13 Reviews

jennifer July 22, 2018
I've searched for over an hour trying to find a toastie iron that makes this pattern. No luck. Those sandwiches are beautiful, and I think, given the comments, that lots of us would love to duplicate that look. Maybe the iron used for the photos is an antique or a family heirloom. But, if it is something that is still available, it would be great to find a way to buy it in the US. I know there are functional equivalents that are easily available, but a huge part of the appeal of this particular stuffed sandwich recipe is the way it looks. Superficial it may be, but I want that look :)
KM June 27, 2018
Like the others, I'm also enthralled by the toaster pattern and also by how much it allows you to stuff the sandwich. I'd love if we could buy a similar toaster iron as the Mumbai-made one you used. Maybe an idea for the Food52 shop? ;) For now I might give this one a try, as it looks like it allows for more filling and better crimped edges than my electric griddle: https://www.amazon.com/WhopperIndia-Aluminium-Non-Stick-Sandwich-Nonstick/dp/B078JN3ZLF/ref=asc_df_B078JN3ZLF/?tag=hyprod-20&linkCode=df0&hvadid=242036100194&hvpos=1o1&hvnetw=g&hvrand=7833497490197510789&hvpone=&hvptwo=&hvqmt=&hvdev=c&hvdvcmdl=&hvlocint=&hvlocphy=9019669&hvtargid=pla-406840409183&psc=1
Kt4 June 24, 2018
These sandwiches look stuffed! Way more than I ever achieved with my electric stuffed sandwich toaster. It'd be great if you could add a picture of the sandwich with the do-dad you used to make them. Any possibility of that?
Brinda A. June 26, 2018
Hi Kt4! We used a stovetop sandwich press for this photograph, and I'll look into making the sandwich again with that press and taking a photo along the way. Otherwise, I'd suggest starting with a bit less filling than instructed in each sandwich (perhaps 1/6 of the filling per sandwich) to make sure your sandwich toaster can accommodate it.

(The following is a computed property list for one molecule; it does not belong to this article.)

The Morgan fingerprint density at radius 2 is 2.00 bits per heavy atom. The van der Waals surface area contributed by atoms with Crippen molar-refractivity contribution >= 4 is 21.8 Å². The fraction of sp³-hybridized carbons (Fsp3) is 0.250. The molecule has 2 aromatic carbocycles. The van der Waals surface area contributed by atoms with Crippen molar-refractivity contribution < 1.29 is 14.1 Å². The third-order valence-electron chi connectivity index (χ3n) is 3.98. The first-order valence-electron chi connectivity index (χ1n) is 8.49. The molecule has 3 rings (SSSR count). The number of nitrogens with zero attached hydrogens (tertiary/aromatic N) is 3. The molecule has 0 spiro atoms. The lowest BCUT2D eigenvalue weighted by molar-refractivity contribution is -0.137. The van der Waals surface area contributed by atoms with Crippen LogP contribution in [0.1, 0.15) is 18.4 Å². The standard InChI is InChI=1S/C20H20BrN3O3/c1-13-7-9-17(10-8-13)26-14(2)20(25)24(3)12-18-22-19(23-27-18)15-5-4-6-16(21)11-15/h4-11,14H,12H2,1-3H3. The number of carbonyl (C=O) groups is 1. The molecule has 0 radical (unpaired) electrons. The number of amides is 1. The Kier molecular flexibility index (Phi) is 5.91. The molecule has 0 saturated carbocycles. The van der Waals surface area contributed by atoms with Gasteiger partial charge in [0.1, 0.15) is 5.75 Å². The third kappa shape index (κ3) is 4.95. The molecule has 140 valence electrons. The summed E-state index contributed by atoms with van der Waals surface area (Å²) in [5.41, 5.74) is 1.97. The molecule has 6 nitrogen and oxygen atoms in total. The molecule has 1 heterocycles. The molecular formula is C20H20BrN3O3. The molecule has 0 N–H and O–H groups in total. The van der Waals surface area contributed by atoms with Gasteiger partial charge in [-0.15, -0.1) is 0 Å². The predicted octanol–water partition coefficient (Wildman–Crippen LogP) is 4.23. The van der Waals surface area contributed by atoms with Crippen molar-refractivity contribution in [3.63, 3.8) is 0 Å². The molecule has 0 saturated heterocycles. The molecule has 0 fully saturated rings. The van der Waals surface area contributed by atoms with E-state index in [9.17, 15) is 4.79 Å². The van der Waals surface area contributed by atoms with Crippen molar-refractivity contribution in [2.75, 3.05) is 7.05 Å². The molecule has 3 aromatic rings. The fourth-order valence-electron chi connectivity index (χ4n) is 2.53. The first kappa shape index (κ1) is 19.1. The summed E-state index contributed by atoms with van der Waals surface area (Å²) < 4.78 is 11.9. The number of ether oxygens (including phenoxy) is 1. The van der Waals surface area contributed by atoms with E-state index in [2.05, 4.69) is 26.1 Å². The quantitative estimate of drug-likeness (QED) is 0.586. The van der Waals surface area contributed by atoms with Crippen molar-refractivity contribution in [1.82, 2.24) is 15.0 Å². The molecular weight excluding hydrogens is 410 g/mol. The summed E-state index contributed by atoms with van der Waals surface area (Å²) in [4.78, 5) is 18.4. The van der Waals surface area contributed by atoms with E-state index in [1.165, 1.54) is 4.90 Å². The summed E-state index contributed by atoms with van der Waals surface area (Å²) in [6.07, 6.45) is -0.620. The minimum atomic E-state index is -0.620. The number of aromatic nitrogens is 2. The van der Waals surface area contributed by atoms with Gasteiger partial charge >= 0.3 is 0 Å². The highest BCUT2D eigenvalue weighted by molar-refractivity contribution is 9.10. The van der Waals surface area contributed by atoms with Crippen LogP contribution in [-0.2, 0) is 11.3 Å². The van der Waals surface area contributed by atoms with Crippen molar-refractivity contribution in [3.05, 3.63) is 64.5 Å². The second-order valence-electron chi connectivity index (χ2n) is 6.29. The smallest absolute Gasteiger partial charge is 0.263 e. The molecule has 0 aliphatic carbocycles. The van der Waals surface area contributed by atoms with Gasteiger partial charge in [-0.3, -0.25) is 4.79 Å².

David D. June 24, 2018
The picture of these sandwiches don’t look like two pieces of white bread. They look like a puff pastry or bread dough. How did you get the pattern on the white toast pieces ? Dx3
Brinda A. June 26, 2018
Hi David! We just used sliced brioche here (from a loaf), and not dough or puff pastry! It's the sandwich press/toaster that patterns the bread. Something like this: https://www.amazon.com/Hamilton-Beach-25430-Sandwich-Maker/dp/B07B4ZFRC5/ref=sr_1_12?ie=UTF8&qid=1530031070&sr=8-12&keywords=sandwich+press+electric
A.S. June 18, 2018
Yes, I would like to know about the sandwich maker as well!!
Brinda A. June 18, 2018
Hi A.S.! I'm not sure where to find one with the exact same pattern, but here's a similar option that I hope you'll like! https://www.amazon.com/Rome-Industries-1705-Sandwich-Cooker/dp/B000FNLXWG/ref=sr_1_1?s=home-garden&ie=UTF8&qid=1529372709&sr=1-1&keywords=sandwich+iron
GretchinF June 19, 2018
I have this one and it doesn't crimp the edges... I would suggest this one instead: https://www.amazon.com/Toas-Tite-79357-Aluminum-Sandwich-Grill/dp/B005XOYUSQ
Brinda A. June 19, 2018
Thanks so much, GretchinF! This info & suggestion are super helpful.
W June 18, 2018
Which sandwich maker did you use for the photo and where can I buy one?!?
Brinda A. June 18, 2018
Hi W! The sandwich maker we used here is a toastie iron from Mumbai, but you can find a similar one (like this: https://www.amazon.com/Rome-Industries-1705-Sandwich-Cooker/dp/B000FNLXWG/ref=sr_1_1?s=home-garden&ie=UTF8&qid=1529372709&sr=1-1&keywords=sandwich+iron) online. Hope this helps!
GretchinF June 19, 2018
have this one and it doesn't crimp the edges... I would suggest this one instead: https://www.amazon.com/Toas-Tite-79357-Aluminum-Sandwich-Grill/dp/B005XOYUSQ